Genre: Role Playing Game
Developer: Intelligent Systems
Released: November 11th 2012
Among all the games starring Mario, the Paper Mario series is one of the most unique not only for Nintendo, but in console gaming, not only for its peculiar presentation but also for how the games are played, often taking advantage of the paper-thin appearance to create original gameplay mechanics. Developer Intelligent Systems has always managed to make every game a fresh experience, sticking to some basic elements and constantly expanding them with a new take in each and every game. Did Intelligent Systems once again deliver or is the 3DS entry of the series as thin as its characters?
Stickers in the Mushroom Kingdom
Paper Mario: Sticker Star is a Mario game so you can probably guess the general premise: Peach gets kidnapped. Again. Bowser is certainly to commend for his dedication, even though his evil plans always get thwarted by our beloved plumber. This time, together with taking Peach away from the annual Sticker Fest in the Mushroom Kingdom, Bowser steals the Sticker Comet that passes over the Kingdom every year, scattering its fragments all over the world. The “Stickers” spin on the usual Mario plot is used to justify the main objective of the game: gathering stickers!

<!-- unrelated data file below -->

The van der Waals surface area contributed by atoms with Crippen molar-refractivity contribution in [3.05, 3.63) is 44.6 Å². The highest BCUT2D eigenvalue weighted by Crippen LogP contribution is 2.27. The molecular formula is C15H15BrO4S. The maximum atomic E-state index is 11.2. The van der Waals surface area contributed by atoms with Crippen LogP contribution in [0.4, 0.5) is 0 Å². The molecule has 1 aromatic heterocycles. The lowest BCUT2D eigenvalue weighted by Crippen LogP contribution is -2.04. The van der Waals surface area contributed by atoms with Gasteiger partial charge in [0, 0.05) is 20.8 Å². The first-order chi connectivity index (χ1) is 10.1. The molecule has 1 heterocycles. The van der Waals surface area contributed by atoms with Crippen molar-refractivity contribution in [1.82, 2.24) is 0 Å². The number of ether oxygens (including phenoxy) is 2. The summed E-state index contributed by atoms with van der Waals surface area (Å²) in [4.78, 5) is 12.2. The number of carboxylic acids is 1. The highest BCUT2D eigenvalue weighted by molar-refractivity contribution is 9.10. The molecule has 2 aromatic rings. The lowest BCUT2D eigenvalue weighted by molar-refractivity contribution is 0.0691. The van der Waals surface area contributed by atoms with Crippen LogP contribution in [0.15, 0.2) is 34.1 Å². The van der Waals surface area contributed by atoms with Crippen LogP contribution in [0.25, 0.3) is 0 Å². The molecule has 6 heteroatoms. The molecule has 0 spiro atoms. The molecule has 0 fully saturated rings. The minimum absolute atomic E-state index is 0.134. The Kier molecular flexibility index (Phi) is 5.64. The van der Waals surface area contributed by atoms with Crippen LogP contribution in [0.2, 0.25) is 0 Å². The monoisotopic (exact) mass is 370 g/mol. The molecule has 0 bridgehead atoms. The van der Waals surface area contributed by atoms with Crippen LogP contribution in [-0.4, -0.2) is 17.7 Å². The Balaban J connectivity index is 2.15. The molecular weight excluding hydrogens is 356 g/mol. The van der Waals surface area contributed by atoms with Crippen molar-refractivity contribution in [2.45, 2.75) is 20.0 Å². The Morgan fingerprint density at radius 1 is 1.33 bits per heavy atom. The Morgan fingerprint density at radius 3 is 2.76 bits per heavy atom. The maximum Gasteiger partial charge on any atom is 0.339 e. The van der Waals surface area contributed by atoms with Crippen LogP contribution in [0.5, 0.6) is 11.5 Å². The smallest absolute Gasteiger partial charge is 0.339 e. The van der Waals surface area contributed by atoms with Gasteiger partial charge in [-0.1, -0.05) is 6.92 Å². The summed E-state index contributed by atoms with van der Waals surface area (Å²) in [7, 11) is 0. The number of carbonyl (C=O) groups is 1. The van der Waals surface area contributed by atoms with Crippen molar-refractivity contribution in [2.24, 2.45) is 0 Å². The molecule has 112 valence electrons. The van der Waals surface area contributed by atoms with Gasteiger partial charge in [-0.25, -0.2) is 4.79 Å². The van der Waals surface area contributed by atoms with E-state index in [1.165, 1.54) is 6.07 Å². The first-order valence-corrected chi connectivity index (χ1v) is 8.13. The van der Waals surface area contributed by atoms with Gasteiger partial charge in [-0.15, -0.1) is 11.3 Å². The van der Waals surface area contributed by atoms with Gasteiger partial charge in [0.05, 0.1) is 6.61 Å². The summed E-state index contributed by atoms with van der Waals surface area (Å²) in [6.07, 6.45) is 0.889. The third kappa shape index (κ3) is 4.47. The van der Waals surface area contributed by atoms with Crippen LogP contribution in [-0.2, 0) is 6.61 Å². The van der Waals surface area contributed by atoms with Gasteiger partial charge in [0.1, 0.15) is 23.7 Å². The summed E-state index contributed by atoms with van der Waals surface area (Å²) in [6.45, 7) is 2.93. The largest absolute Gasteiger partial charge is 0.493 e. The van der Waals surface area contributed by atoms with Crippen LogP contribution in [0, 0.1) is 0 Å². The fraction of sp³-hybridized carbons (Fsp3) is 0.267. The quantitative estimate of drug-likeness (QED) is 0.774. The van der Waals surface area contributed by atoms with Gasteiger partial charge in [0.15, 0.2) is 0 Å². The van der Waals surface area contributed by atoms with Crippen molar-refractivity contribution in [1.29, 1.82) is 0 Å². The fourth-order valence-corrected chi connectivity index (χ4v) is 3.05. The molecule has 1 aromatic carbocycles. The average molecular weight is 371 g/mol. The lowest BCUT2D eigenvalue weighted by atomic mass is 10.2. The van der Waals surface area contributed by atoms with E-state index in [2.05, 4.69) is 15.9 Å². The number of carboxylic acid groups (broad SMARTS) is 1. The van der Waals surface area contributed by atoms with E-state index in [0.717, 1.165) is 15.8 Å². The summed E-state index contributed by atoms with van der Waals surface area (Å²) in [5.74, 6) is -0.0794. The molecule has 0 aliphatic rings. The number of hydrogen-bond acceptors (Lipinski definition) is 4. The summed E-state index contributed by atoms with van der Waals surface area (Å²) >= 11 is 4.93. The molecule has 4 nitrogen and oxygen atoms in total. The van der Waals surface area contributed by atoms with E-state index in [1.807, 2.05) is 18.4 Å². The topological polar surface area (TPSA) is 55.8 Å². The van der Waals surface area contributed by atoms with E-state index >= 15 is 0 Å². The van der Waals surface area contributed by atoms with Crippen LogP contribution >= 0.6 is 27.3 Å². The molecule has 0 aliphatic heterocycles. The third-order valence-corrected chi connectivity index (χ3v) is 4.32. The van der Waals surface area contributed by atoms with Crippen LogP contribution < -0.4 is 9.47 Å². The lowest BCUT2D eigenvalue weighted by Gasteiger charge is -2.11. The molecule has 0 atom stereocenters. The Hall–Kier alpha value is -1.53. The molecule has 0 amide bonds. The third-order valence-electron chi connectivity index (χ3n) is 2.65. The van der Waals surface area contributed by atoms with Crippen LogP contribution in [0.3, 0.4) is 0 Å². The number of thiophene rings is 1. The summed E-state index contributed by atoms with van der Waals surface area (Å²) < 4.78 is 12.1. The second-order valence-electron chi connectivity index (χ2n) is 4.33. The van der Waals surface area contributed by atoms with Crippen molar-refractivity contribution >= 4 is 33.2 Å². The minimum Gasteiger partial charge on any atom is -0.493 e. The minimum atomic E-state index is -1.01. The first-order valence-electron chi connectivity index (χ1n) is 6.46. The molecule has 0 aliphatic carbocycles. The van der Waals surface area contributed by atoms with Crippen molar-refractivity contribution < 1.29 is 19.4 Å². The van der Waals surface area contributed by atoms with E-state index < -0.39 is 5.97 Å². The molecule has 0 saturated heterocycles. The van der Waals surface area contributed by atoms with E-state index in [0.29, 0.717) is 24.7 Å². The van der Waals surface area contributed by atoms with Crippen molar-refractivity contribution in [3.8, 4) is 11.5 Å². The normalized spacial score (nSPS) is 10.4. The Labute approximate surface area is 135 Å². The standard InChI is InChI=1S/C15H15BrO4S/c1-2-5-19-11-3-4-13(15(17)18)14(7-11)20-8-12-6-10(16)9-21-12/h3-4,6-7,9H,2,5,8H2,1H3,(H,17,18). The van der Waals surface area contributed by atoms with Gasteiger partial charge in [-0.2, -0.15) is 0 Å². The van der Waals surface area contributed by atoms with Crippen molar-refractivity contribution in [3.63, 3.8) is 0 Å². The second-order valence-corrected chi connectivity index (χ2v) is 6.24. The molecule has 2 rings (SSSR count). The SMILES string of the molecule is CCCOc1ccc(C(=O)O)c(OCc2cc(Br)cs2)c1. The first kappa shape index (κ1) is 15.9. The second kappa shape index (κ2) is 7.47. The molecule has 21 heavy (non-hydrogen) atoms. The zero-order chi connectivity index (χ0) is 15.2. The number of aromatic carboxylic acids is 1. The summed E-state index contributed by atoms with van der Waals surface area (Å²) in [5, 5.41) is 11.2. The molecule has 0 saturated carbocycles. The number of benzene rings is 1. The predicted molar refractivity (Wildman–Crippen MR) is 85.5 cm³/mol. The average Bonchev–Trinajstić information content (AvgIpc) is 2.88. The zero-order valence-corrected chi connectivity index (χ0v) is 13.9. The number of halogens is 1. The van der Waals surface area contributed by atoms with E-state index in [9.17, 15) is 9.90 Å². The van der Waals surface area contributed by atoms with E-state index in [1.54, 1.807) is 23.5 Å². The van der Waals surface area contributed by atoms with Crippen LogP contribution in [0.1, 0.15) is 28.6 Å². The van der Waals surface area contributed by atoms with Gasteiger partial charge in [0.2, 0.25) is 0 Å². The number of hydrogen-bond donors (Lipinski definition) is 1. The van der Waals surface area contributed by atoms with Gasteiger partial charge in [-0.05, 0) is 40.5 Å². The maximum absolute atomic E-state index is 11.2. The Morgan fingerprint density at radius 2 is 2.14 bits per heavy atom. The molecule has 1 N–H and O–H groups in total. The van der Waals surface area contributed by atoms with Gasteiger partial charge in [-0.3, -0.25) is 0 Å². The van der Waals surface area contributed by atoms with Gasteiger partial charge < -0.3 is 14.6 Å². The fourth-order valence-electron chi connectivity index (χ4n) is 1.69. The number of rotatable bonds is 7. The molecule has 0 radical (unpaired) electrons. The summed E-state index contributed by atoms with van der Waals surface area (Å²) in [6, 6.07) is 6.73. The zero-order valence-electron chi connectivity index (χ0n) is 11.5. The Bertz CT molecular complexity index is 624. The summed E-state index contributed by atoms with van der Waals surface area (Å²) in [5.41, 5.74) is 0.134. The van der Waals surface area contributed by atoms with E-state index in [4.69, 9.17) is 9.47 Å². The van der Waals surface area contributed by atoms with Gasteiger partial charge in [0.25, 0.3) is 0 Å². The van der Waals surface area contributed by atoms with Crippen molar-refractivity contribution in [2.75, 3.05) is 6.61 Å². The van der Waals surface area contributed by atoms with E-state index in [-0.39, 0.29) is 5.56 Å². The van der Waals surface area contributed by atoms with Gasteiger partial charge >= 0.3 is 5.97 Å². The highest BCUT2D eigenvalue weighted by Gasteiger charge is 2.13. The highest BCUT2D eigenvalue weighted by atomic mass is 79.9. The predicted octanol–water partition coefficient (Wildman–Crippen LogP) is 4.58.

Like in the other Paper Mario games, the plot is simply hilarious, full of comical moments, references to previous entries and small easter eggs with an excellent writing.
Funny times also come from the characters and objects behaviors which underline the fact that they’re made of papers: koopas fold before getting into their shells, blocks get divided into 6 pieces when hit by Mario’s hammer and so on. All the quirks of the series are present in Sticker Star and they look as great as they did before: it’s like one of those child’s book getting beautifully animated. And thanks to the 3DS capabilities the paper effect looks better than ever: I don’t usually have the 3D slider to the max when playing 3DS games but in Sticker Star it was right at the max for the whole time. Music wise, the game doesn’t stray far from the usual Mario tunes: they serve their purpose well and are quite catchy, if not somewhat generic sometimes.